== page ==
By setting suggested bedtimes on weekdays and encouraging your high school student to keep a regular sleep schedule, you can help them avoid some of the health issues commonly associated with sleep deprivation.
Encourage your high school student to be socially active
While academics are important, there is much more to life than doing well in school. It is important for young people to build strong social skills and develop a network of friends and peers that they can rely on.
A study by researchers at Pennsylvania State University and Duke University found that prosocial behavior in young children is a greater predictor of future success than academic ability. Social skills develop through childhood and adolescence and into early adulthood, when children tend to distance themselves from parents and spend more time independently or with friends. Desire for independence is a positive trait, and parents should encourage their children to socialize.
Childhood and adolescence are crucial stages in the development of healthy social behavior, so it is important for parents to encourage their children to be socially active at a young age and through the turbulence of young adulthood.
Participate in the Parent Teacher Association (PTA)
While it is not necessary to become overly involved in your high school student’s school, joining the PTA can be a great way to stay involved in their education without being intrusive in their day-to-day life. Parent involvement in education at a young age is crucial and is one of the best predictors of academic success. By high school, parents may not be as involved in their child’s daily life, but they can still have an influence on their education.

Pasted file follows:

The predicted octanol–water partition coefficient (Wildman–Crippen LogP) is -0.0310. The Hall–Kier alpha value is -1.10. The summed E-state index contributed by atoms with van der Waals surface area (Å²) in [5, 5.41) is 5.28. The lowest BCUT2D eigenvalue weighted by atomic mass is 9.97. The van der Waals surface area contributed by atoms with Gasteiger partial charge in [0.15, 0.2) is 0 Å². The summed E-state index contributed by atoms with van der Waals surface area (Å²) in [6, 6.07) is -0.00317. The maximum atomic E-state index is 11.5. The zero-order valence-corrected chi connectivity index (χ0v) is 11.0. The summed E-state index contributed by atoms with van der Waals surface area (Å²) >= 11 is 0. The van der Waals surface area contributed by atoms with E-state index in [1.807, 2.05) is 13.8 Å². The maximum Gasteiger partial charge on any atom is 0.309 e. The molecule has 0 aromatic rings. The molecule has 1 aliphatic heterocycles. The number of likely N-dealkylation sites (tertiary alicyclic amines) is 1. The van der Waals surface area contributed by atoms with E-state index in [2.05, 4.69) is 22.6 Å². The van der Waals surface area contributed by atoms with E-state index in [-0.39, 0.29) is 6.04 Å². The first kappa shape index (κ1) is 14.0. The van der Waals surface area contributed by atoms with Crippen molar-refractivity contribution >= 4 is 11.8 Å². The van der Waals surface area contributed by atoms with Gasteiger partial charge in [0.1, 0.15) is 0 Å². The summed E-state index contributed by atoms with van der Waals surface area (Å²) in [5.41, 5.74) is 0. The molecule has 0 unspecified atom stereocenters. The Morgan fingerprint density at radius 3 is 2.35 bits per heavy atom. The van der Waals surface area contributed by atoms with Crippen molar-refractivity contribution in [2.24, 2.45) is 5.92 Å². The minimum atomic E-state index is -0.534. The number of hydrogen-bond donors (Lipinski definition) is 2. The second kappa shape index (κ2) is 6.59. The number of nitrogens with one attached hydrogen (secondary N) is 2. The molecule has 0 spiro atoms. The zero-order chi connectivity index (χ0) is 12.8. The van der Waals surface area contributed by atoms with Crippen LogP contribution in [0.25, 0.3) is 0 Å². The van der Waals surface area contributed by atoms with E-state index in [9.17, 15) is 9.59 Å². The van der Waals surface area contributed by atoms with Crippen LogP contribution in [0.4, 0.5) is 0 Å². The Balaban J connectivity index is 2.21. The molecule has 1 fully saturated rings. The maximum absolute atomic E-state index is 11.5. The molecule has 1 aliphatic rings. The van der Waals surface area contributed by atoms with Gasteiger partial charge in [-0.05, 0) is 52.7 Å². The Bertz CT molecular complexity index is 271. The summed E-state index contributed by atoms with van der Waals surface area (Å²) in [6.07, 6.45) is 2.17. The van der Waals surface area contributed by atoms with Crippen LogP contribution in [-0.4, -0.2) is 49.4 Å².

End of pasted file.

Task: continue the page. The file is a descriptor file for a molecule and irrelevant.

As PTA members, parents can develop relationships with their child’s teachers and principal and give their voice to major decisions that affect educational practices and school funding. PTAs enable an open dialogue between parents and students. They discuss a variety of issues, from tutoring programs to common disciplinary issues. They also allow administrators and parents to discuss budget appropriations or funding. Parents may use PTA meetings to voice any questions or concerns they may have.
Many parents stop attending PTA meetings after elementary or middle school, but they remain a great resource for parents, even at the high school level.
Provide your high school student with the resources they need to succeed (including yourself)
Parents are responsible for creating an environment at home that is conducive to learning. A strong learning environment gives students access to the resources they need to succeed, whether that be tutoring or a quiet, distraction-free space for studying. Additionally, parents should make sure their high school student has access to important material resources like study guides and organizers.
Most importantly, parents are the best resources. As a parent, if needed, you can be a study guide, a tutor, and an editor all at once for your high school student. If they need help with an upcoming test, for example, you can help them study by quizzing them or running through questions and concepts that they need to be familiar with. Furthermore, your mere presence and attentiveness will help build their confidence.
High school is a turbulent time in a child’s life that is defined by change and independence. In order to help their high school student succeed in school and in life, parents should encourage them to handle problems independently, while maintaining an active role in their life and making themselves available when needed.
Sam Benezra is a graduate of Ohio University with a B.A. in History from the Honors Tutorial College. He is a native of Brooklyn, New York. Sam enjoys writing on a variety of subjects, including science, music, politics, film. In his spare time, he enjoys traveling, playing guitar, and writing songs.